Christmas is over, but a big late gift to Hawks fans would be some clarity in the Josh Smith situation. Apologies if the Josh Smith matter has been beaten into the ground, but considering he is the de facto face of the franchise and a somewhat mercurial player on the court, I feel the need to revisit his position so far with the trade deadline creeping closer. If you’ve been under a rock for the past year, he is in the last year of his contract and is due a big payday in free agency. Many questions remain such as:
- 1. Will the Hawks try to resign him?
- 2. Will he demand/receive max money (similar to what Deron Williams received last summer, about $100 million over 5 years)?
- 3. Does he deserve a max contract?
- 4. Could the Hawks possibly trade him before the deadline if the front office doesn’t believe that he will re-sign?
With an extension is out of the question, the only options are to trade Josh Smith (presumably one involving a draft pick(s) and free of longterm cap burdens) before the trade deadline, or he stays until the offseason and negotiations begin between his agent and the many teams, including the Hawks, that may try to court him.
I highlighted some trade possibilities brought up by an ESPN writer in this piece before the season, and one involving Pau Gasol early in the season. If hypothetical trades are your thing, then the ESPN Trade Machine is for you.
With this new development of his suspension for “conduct detrimental to the team” including being kicked out of practice Tuesday, his trade availability may have grown. All indications from General Manager Danny Ferry point toward the Hawks not shopping Josh Smith and trying to resign him this summer. This is even while teams have shown recent interest, according to NBA Insider Ken Berger.
To answer Question #3, no, Josh Smith is not worth a max contract. Out of 203 players that have played at least 20 games and 20 minutes per game, Josh Smith is 184th in TS%. His TS% of .474 is 60 points below league average and his eFG% of .462 is 50 points below it. This is not max contract worthy. The fact that he has never made an All-Star game confirms this belief that Josh is seen as an incomplete player in some aspects. However, that has yet to stop other non-max worthy players for receiving one, especially in the case of players reaching restricted free agency. Eric Gordon, coming off a season with only 9 games played in the 2011-12 season was rewarded with $15 million a year for his services and Roy Hibbert was bestoed the same, for simply being large and serviceable.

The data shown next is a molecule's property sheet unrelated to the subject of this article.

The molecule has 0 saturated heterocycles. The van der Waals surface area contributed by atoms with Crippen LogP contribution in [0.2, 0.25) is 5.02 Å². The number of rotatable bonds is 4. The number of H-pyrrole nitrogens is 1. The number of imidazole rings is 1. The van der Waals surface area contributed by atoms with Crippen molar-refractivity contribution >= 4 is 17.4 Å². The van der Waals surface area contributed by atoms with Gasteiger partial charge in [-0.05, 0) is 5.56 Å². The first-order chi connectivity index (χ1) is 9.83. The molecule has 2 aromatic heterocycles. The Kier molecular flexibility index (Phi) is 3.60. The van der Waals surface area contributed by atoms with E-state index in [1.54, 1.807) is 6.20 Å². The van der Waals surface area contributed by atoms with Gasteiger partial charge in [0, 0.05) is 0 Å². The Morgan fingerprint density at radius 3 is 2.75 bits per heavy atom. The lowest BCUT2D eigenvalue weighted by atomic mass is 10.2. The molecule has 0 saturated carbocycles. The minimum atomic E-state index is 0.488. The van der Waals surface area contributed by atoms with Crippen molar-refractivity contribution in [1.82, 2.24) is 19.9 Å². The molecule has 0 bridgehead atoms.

Josh Smith has an addiction to jump shots he cannot make at an acceptable rate. This has been well-documented here and here. Josh contributes in many other areas, but his poor shooting has always been a sore eye on an otherwise impressive career résumé to date.
One comparison is Carlos Boozer, who currently draws the ire of Chicago Bulls fans for the maximum contract he signed three years ago. Boozer’s forte is efficient shooting, but poor, if not non-existant defense negates some of his offensive value, where as the reverse is true for Smith. Teams would rather stay competitive than miss out on big time talent. Handing out large contracts that most likely will not recoup the needed value to legitimize the decision is not a new practice (see the Atlanta Hawks in 2010 or the Brooklyn Nets now). Will some team seeking building blocks offer Josh $100 million over 5 years? Possibly, but there’s no way of knowing. Josh will have to blossom into a consistent force on both ends to match that figure, which is entirely possible considering his age, but he has yet to maintain production needed to be such a lofty status so far in his career.